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Cystectomy with Ileal Conduit
WHAT YOU SHOULD KNOW:
- A cystectomy is surgery to remove your bladder. Your bladder is the organ that holds the urine in your body before you urinate. Normally, your urine passes from your kidneys into your bladder through tubes called ureters. Your urine then moves out of your bladder through a tube called your urethra. After your bladder is removed, your ureters are connected to a piece of your bowel. This creates a passageway called an ileal conduit. The ileal conduit will drain your urine from your ureters to a hole in your abdomen. This hole is called a stoma and is attached to a bag that collects your urine.
- You may need a cystectomy if you have bladder cancer or very bad damage to your bladder. During your cystectomy, your caregiver may remove other organs near your bladder. Your caregiver may need to remove your lymph nodes. Your lymph nodes are lumps of tissue that fight infection caused by germs called bacteria. After surgery, your urine will only leave your body through the stoma. A cystectomy may decrease your pain and make it easier for urine to leave your body. If you have cancer, a cystectomy may help your caregiver plan your treatment. A cystectomy may also help stop your cancer from spreading to other parts of your body.
Take your medicine as directed.
Call your primary healthcare provider if you think your medicine is not helping or if you have side effects. Tell him if you are allergic to any medicine. Keep a list of the medicines, vitamins, and herbs you take. Include the amounts, and when and why you take them. Bring the list or the pill bottles to follow-up visits. Carry your medicine list with you in case of an emergency.
- Antibiotics: This medicine is given to help treat or prevent an infection caused by bacteria.
- Pain medicine: You may need medicine to take away or decrease pain.
- Learn how to take your medicine. Ask what medicine and how much you should take. Be sure you know how, when, and how often to take it.
- Do not wait until the pain is severe before you take your medicine. Tell caregivers if your pain does not decrease.
- Pain medicine can make you dizzy or sleepy. Prevent falls by calling someone when you get out of bed or if you need help.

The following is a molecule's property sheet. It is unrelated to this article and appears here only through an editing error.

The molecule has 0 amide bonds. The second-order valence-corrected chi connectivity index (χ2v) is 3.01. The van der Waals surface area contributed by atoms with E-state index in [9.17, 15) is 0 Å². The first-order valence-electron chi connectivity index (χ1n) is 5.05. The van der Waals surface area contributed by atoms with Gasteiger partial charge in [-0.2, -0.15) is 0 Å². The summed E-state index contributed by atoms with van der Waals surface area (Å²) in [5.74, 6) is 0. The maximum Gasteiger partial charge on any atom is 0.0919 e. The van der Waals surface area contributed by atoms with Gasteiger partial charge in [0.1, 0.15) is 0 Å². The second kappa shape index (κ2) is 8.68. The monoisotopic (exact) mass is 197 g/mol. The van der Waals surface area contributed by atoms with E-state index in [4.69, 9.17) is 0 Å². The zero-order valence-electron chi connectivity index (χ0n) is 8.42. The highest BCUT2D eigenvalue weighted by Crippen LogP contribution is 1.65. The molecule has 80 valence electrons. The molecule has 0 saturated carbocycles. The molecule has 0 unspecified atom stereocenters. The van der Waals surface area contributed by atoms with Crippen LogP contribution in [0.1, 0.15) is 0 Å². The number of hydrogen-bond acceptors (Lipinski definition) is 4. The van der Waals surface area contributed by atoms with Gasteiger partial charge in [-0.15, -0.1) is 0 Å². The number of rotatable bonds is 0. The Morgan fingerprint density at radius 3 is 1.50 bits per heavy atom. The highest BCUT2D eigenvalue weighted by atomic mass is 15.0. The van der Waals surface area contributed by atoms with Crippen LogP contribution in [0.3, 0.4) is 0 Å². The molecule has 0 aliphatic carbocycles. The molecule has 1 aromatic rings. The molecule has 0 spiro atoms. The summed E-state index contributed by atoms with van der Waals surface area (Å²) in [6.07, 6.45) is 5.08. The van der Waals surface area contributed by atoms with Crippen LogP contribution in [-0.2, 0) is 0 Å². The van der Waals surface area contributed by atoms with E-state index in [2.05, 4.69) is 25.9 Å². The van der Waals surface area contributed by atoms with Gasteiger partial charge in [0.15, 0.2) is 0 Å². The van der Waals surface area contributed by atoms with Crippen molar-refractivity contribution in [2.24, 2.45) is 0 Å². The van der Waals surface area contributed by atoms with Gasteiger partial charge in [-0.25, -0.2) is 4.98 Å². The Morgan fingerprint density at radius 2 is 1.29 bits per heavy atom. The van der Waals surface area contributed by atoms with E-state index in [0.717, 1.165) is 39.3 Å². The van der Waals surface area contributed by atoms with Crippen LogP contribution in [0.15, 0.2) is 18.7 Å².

- Stool softeners: This medicine makes it easier for you to have a bowel movement. You may need this medicine to treat or prevent constipation.
Ask for information about where and when to go for follow-up visits:
For continuing care, treatments, or home services, ask for more information.
Your caregiver may teach you to put mineral oil around your stoma. This may help keep your skin from being rough and dry. Your caregiver may also have you put a bandage over your stoma. Ask your caregiver for more information on how to care for your stoma.
Do not smoke:
If you smoke, it is never too late to quit. Ask for information about how to stop smoking if you need help.
CONTACT A CAREGIVER IF:
- You have a fever.
- The skin around your stoma becomes red, irritated, or swollen.
- You have an upset stomach or throw up.
- Your wounds are swollen, red, or leak pus (white or yellow liquid).
- You have chest pain or trouble breathing that is getting worse over time.
- You have questions or concerns about your surgery, medicine, or care.
- Urine does not come out of your stoma.
- Your stitches come apart.
SEEK CARE IMMEDIATELY IF:
- Part of your bowel sticks out through your stoma.
- You have very bad pain in your abdomen or sides.
- You have bleeding that does not stop.
- Your leg becomes swollen, red, or painful.
- You suddenly feel lightheaded and have trouble breathing.
- You have new and sudden chest pain. You may have more pain when you take deep breaths or cough. You may cough up blood.
- Your arm or leg feels warm, tender, and painful. It may look swollen and red.
- You have signs of a stroke: The following signs are an emergency. Call 911 immediately if you have any of the following:
- Weakness or numbness in your arm, leg, or face (may be on only one side of your body)
- Confusion and problems speaking or understanding speech
- A very bad headache that may feel like the worst headache of your life
- Not being able to see out of one or both of your eyes
- Feeling too dizzy to stand
Always consult your healthcare provider to ensure the information displayed on this page applies to your personal circumstances.